Canadian Woodworking


Author: Michael Kampen
Illustration: Mike Del Rizzo
Published: October November 2006

Kids love chalkboards, and the bigger the better. Whether it’s to play a quick game of tic-tac-toe, or to draw a picture, your children will be drawn to, and drawing on this chalkboard.


It is also a great place to tape paper for painting, or leave a little reminder: “Your lunch is in the fridge!”


The construction of this project is fairly straightforward; the writing surface is ¼” plywood set into an oak frame. The sides of the frame extend below the writing surface to form the legs. Two such frames are then joined back-to-back with hinges, making this a portable, yet stable writing surface. A chalk ledge with routed recess is attached to both sides adding a nice finishing touch. It also cleverly conceals the boot lace which limits how far you can spread the legs.


If you prefer to hang your chalkboard on a wall, simply use this plan as a basic guide. Make only one side, and do not extend the sides below what is needed to frame the writing surface.

Finishing materials

Select Material

When selecting lumber for this project, there are a few things to keep in mind. This design calls for four long pieces of oak that form the sides of the chalkboard and the four legs. Choose boards with the grain running parallel to the long axis of the board and that don’t have any knots. Be sure the boards are straight and flat, or thick enough that you can make them so. Use a jointer and thickness planer. I started with lumber that was clear and straight and a full 1″ thick and was able to maintain a thickness of ⅞” for all of the parts. That allows for a more rigid and stable structure when set up.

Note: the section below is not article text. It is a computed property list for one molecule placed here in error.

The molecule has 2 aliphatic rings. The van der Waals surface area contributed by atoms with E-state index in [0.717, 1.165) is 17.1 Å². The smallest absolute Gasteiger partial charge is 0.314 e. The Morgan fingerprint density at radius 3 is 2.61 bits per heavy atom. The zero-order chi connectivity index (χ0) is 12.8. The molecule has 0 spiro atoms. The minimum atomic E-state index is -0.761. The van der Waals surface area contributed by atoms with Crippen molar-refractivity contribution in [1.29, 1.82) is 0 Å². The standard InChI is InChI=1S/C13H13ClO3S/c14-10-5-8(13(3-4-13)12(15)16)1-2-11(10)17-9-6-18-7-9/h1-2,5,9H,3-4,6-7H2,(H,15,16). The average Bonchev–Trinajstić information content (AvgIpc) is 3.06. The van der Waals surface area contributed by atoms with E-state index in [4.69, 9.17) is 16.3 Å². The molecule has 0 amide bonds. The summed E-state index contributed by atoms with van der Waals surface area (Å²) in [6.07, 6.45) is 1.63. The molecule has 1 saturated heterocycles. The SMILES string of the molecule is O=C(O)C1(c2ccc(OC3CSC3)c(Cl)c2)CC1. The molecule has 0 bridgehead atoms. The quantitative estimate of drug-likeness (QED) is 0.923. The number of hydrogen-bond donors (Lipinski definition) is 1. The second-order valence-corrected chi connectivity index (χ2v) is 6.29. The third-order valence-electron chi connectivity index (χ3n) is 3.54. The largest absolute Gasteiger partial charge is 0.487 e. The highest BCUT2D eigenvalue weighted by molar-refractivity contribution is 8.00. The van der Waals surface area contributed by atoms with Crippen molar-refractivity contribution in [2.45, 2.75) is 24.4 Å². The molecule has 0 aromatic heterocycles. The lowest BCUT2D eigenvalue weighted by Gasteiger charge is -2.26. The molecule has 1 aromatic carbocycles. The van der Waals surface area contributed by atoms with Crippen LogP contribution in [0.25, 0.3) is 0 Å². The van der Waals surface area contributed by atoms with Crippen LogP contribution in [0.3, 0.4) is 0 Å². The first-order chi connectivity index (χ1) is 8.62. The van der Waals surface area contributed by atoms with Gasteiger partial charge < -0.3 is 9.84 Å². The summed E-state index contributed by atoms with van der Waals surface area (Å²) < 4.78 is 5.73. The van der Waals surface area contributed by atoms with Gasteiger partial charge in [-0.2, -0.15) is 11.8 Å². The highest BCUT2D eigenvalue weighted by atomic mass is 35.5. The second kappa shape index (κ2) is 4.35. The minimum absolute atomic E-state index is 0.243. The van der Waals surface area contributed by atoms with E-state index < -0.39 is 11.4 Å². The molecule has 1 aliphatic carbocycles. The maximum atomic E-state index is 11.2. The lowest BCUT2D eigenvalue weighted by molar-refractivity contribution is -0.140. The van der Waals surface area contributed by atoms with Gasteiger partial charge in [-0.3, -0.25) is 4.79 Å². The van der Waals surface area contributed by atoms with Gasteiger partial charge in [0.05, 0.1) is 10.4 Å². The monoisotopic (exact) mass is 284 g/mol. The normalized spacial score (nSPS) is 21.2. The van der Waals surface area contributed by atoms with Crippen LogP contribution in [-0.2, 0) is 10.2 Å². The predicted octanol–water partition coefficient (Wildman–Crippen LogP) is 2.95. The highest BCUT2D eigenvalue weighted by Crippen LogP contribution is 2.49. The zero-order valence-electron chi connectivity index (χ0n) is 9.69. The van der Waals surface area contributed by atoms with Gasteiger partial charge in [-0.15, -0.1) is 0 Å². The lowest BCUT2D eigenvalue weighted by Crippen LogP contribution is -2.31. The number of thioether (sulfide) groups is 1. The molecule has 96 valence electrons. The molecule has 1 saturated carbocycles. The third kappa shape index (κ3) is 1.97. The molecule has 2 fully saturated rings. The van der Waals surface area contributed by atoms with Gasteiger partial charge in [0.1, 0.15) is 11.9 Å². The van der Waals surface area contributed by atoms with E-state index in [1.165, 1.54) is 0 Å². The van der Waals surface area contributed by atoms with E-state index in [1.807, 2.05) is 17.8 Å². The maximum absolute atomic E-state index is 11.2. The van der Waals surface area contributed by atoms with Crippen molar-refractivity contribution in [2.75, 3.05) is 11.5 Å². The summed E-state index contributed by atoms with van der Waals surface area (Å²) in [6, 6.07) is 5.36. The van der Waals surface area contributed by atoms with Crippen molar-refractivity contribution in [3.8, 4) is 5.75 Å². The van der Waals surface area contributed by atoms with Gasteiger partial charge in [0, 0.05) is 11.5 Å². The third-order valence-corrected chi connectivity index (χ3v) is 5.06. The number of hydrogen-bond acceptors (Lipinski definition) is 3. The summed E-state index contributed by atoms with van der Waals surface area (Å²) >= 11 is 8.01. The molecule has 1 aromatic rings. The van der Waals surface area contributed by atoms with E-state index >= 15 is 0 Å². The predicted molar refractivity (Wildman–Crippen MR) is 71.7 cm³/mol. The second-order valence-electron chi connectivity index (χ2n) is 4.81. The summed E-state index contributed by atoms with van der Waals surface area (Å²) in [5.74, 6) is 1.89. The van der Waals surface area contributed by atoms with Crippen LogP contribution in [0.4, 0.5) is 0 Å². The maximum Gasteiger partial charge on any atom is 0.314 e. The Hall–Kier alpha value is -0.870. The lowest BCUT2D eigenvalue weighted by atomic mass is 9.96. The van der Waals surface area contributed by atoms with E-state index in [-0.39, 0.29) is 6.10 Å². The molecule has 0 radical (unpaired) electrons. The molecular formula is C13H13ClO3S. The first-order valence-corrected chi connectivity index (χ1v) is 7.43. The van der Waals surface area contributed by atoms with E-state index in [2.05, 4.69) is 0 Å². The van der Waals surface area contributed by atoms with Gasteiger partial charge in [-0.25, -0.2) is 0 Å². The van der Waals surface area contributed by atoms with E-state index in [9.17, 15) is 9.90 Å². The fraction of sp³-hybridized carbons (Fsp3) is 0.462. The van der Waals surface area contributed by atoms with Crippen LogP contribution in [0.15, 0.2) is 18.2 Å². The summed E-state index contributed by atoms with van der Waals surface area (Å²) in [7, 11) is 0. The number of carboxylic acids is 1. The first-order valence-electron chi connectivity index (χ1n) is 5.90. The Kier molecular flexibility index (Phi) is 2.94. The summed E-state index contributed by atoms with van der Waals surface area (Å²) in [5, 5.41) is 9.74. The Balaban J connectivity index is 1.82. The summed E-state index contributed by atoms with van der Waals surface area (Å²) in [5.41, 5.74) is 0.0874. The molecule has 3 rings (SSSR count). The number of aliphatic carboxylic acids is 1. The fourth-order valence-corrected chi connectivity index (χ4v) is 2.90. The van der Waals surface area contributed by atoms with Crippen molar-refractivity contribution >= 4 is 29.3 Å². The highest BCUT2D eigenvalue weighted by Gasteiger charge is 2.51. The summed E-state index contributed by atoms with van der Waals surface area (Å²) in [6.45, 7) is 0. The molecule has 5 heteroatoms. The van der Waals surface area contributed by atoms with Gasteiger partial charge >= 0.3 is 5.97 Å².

The Stinky Bits

The least pleasant part of this project is preparing the writing surface It’s very easy, but oh so stinky. So lets get it out of the way at the beginning. First off, make sure you have a proper respirator and adequate ventilation. It’s certainly not something I would recommend doing in an enclosed basement. It’s best done outside on a calm, sunny day. The coating is specialty paint for chalkboards, and is rather thick. It is best applied with a short nap roller.

• Cut the two pieces of plywood for the writing surface (A) to size. Be sure that they are square – it makes assembly go much more smoothly later.

• Sand the face side of the panel through to 150 grit. Fill any holes or gouges in the surface with wood filler.

• Sand the back also, though only to 100 grit (unless you enjoy sanding).

• Pour the chalkboard paint into a small paint tray and roll an even coat on the back of each panel.